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The Daily Wildcat

The Daily Wildcat

 

Bluelight Phones light the way

Bill+Mason%2C+Cat+Tran+Driver%0A%0A%28Brown+hair%29%0A%0ADennis+Cady%2C+Cat+Tran+Driver%0A%0A%28black+and+white+striped+shirt%29%0A%0AAJ+Dowgiert%2C+Cat+Tran+Driver%0A%0A%28Plaid%2FCheckered+Shirt%29
Bill Mason, Cat Tran Driver (Brown hair) Dennis Cady, Cat Tran Driver (black and white striped shirt) AJ Dowgiert, Cat Tran Driver (Plaid/Checkered Shirt)

The motto for campus safety at the UA is, “If you see something, say something.”

It proved to be effective after a June 12 incident when two female students were separately confronted by an unknown man on campus. According to a release sent out by the University of Arizona Police Department, in each incident the man attempted to persuade the students to enter his car. Both students were able to escape and report the incident to UAPD.

On June 17, five days later, UAPD detectives arrested a man by the name of Henry Yanez III for one count of misdemeanor assault for trying to lure the two women into his vehicle.

“First and foremost, it’s incredibly important to be aware of your surroundings while on campus,” said Officer Joe Bermudez, UAPD crime prevention specialist. He added that it’s important to know where the 911 Emergency Bluelight Phones are located.

Bluelight phones are one of the many resources students have on campus to help ensure their safety. If students feel unsafe or in danger they can alert UAPD by pressing the button on the pole, which transmits students’ location. If needed, students can advance to the next pole and press that button so UAPD can track students’ movements.

According to Officer Bermudez, there are 230 of these phones on campus, and each has been strategically located near parking garages and street corners to provide easy access for any student who needs help.

“We would rather go out to a location and find out that nothing had occurred than hear, later on, that a student was harmed in any way,” Officer Bermudez said. It’s better to be safe than sorry when dealing with campus safety and the safety of fellow Wildcats.

“The biggest piece of advice I can give is to trust your instincts,” said Alyssa Morales, a history junior. “You can never be too cautious.”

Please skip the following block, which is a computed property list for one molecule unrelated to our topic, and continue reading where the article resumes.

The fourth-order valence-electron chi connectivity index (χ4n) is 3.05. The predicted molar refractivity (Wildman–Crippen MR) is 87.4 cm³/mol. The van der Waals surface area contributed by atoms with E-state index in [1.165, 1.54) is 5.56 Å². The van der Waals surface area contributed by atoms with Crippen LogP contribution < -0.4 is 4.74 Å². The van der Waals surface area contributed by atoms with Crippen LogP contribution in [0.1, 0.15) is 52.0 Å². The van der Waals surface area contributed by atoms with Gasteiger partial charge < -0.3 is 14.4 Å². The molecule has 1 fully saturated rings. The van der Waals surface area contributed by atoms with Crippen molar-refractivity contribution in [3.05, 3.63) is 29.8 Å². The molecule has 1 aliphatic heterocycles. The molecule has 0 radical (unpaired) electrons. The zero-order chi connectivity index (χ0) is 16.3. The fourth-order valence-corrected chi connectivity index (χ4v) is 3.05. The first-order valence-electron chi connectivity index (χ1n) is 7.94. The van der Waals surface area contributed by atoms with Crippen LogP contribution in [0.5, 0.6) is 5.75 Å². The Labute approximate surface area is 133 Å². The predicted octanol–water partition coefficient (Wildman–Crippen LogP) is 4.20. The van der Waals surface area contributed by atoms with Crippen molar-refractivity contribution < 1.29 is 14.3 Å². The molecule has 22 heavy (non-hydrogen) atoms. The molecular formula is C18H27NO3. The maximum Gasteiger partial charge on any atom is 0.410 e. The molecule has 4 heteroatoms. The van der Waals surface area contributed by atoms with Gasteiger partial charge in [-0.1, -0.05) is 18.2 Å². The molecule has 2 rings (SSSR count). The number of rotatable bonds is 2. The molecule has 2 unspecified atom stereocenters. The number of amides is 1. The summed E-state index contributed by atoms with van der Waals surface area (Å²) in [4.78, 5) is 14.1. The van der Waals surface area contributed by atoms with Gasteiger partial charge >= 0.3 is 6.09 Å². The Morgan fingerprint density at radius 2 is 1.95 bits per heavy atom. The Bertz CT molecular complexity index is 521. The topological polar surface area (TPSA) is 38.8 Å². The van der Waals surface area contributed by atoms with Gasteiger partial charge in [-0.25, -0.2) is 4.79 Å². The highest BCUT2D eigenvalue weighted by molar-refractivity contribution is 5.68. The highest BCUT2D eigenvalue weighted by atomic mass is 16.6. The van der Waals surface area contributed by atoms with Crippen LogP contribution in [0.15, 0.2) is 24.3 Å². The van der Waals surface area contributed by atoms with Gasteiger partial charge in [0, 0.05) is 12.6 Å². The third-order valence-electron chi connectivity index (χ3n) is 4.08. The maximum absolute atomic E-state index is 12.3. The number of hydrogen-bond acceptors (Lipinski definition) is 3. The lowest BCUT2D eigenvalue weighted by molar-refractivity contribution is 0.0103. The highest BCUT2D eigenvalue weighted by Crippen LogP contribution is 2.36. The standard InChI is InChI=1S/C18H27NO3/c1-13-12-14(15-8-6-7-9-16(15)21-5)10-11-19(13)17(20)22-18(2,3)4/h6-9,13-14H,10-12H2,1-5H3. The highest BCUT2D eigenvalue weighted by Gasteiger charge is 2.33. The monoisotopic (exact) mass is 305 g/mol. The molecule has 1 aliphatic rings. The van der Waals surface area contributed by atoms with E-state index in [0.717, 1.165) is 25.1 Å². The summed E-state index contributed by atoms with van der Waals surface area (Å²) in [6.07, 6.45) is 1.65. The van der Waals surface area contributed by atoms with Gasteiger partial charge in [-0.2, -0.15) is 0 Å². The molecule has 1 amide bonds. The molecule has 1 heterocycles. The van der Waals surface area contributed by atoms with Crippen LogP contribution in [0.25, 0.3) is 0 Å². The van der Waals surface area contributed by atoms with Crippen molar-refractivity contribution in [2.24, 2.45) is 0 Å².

According to Morales, walking at night on campus can be quite scary, but walking with someone, sticking to the main, well-lit roads and limiting distractions can help.

By acknowledging surroundings, following basic safety tips and making sure personal possessions are secure, students can safely enjoy the amenities around campus.

The UA is always focused on ensuring the safety of its students. In 2013, the Arizona Board of Regents created the Student Safety Task Force. The task force is made up of UA students, board members and even members of the Tucson community. They meet and discuss topics ranging from prevention of alcohol abuse to the safety of the streetcar and have made numerous recommendations for improvements.

In March, the UA launched a new app called LiveSafe.

“LiveSafe allows students to access a multitude of safety information regarding emergency procedures, campus resources and many other safety tips,” Officer Bermudez said.

Students can not only access information via the app, but they can also report non-emergency incidents by sending a picture, a text or a voice recording to UAPD dispatch.

The most unique feature of LiveSafe is SafeWalk.

“[SafeWalk] allows a friends to track your movement from point A to point B,” Officer Bermudez said. “If you’re walking home from the Library at 1 a.m. to your dorm room, you can request and notify your friend to watch you, and they can watch your icon move on their phone as you walk.”

The UAPD has embraced technology that will promote student safety for many years to come. 

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